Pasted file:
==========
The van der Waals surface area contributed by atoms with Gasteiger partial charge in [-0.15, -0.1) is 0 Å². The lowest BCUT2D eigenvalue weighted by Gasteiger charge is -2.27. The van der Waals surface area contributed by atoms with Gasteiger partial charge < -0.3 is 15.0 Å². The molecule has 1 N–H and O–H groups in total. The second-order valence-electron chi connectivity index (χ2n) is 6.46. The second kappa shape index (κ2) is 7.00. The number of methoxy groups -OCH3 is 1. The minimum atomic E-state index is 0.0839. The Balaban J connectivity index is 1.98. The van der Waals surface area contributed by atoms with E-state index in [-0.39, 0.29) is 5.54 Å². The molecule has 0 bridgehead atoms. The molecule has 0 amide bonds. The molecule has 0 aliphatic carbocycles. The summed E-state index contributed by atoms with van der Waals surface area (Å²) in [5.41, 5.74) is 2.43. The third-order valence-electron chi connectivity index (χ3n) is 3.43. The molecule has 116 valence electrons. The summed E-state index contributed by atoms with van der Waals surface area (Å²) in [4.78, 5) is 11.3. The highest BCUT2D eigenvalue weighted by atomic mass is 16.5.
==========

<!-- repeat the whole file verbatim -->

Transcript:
The van der Waals surface area contributed by atoms with Gasteiger partial charge in [-0.15, -0.1) is 0 Å². The lowest BCUT2D eigenvalue weighted by Gasteiger charge is -2.27. The van der Waals surface area contributed by atoms with Gasteiger partial charge < -0.3 is 15.0 Å². The molecule has 1 N–H and O–H groups in total. The second-order valence-electron chi connectivity index (χ2n) is 6.46. The second kappa shape index (κ2) is 7.00. The number of methoxy groups -OCH3 is 1. The minimum atomic E-state index is 0.0839. The Balaban J connectivity index is 1.98. The van der Waals surface area contributed by atoms with E-state index in [-0.39, 0.29) is 5.54 Å². The molecule has 0 bridgehead atoms. The molecule has 0 amide bonds. The molecule has 0 aliphatic carbocycles. The summed E-state index contributed by atoms with van der Waals surface area (Å²) in [5.41, 5.74) is 2.43. The third-order valence-electron chi connectivity index (χ3n) is 3.43. The molecule has 116 valence electrons. The summed E-state index contributed by atoms with van der Waals surface area (Å²) in [4.78, 5) is 11.3. The highest BCUT2D eigenvalue weighted by atomic mass is 16.5.